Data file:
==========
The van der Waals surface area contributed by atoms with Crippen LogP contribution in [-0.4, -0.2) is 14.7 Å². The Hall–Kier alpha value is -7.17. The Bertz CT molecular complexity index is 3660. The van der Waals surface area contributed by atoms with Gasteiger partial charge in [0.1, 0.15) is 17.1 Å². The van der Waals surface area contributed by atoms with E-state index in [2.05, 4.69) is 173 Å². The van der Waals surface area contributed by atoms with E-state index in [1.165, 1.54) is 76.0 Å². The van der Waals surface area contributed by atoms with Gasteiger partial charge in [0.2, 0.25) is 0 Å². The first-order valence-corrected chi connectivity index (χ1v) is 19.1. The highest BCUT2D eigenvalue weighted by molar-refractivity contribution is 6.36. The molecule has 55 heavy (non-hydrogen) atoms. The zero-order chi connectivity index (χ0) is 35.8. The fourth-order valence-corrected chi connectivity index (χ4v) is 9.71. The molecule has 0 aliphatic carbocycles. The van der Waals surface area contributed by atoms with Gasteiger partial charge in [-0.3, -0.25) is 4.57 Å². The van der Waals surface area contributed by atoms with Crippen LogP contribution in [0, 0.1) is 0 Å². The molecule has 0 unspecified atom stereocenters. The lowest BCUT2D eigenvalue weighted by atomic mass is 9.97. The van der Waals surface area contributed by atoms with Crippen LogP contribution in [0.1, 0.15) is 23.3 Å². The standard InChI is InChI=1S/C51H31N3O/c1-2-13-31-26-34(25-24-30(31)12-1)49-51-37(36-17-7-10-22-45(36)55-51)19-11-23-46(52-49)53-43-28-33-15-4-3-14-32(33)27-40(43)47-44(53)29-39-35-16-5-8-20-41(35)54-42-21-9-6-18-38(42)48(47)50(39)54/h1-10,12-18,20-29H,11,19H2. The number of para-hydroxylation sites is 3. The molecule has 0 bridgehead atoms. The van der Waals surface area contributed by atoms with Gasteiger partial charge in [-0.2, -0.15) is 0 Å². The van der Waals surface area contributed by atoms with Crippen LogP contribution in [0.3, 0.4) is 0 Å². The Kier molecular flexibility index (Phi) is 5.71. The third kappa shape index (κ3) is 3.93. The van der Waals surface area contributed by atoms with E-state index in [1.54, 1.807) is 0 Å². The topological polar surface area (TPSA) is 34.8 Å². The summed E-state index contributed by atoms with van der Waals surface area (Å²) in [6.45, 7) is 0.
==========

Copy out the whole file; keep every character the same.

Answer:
The van der Waals surface area contributed by atoms with Crippen LogP contribution in [-0.4, -0.2) is 14.7 Å². The Hall–Kier alpha value is -7.17. The Bertz CT molecular complexity index is 3660. The van der Waals surface area contributed by atoms with Gasteiger partial charge in [0.1, 0.15) is 17.1 Å². The van der Waals surface area contributed by atoms with E-state index in [2.05, 4.69) is 173 Å². The van der Waals surface area contributed by atoms with E-state index in [1.165, 1.54) is 76.0 Å². The van der Waals surface area contributed by atoms with Gasteiger partial charge in [0.2, 0.25) is 0 Å². The first-order valence-corrected chi connectivity index (χ1v) is 19.1. The highest BCUT2D eigenvalue weighted by molar-refractivity contribution is 6.36. The molecule has 55 heavy (non-hydrogen) atoms. The zero-order chi connectivity index (χ0) is 35.8. The fourth-order valence-corrected chi connectivity index (χ4v) is 9.71. The molecule has 0 aliphatic carbocycles. The van der Waals surface area contributed by atoms with Gasteiger partial charge in [-0.3, -0.25) is 4.57 Å². The van der Waals surface area contributed by atoms with Crippen LogP contribution in [0, 0.1) is 0 Å². The molecule has 0 unspecified atom stereocenters. The lowest BCUT2D eigenvalue weighted by atomic mass is 9.97. The van der Waals surface area contributed by atoms with Crippen LogP contribution in [0.1, 0.15) is 23.3 Å². The standard InChI is InChI=1S/C51H31N3O/c1-2-13-31-26-34(25-24-30(31)12-1)49-51-37(36-17-7-10-22-45(36)55-51)19-11-23-46(52-49)53-43-28-33-15-4-3-14-32(33)27-40(43)47-44(53)29-39-35-16-5-8-20-41(35)54-42-21-9-6-18-38(42)48(47)50(39)54/h1-10,12-18,20-29H,11,19H2. The number of para-hydroxylation sites is 3. The molecule has 0 bridgehead atoms. The van der Waals surface area contributed by atoms with Gasteiger partial charge in [-0.2, -0.15) is 0 Å². The van der Waals surface area contributed by atoms with Crippen LogP contribution in [0.3, 0.4) is 0 Å². The Kier molecular flexibility index (Phi) is 5.71. The third kappa shape index (κ3) is 3.93. The van der Waals surface area contributed by atoms with E-state index in [1.54, 1.807) is 0 Å². The topological polar surface area (TPSA) is 34.8 Å². The summed E-state index contributed by atoms with van der Waals surface area (Å²) in [6.45, 7) is 0.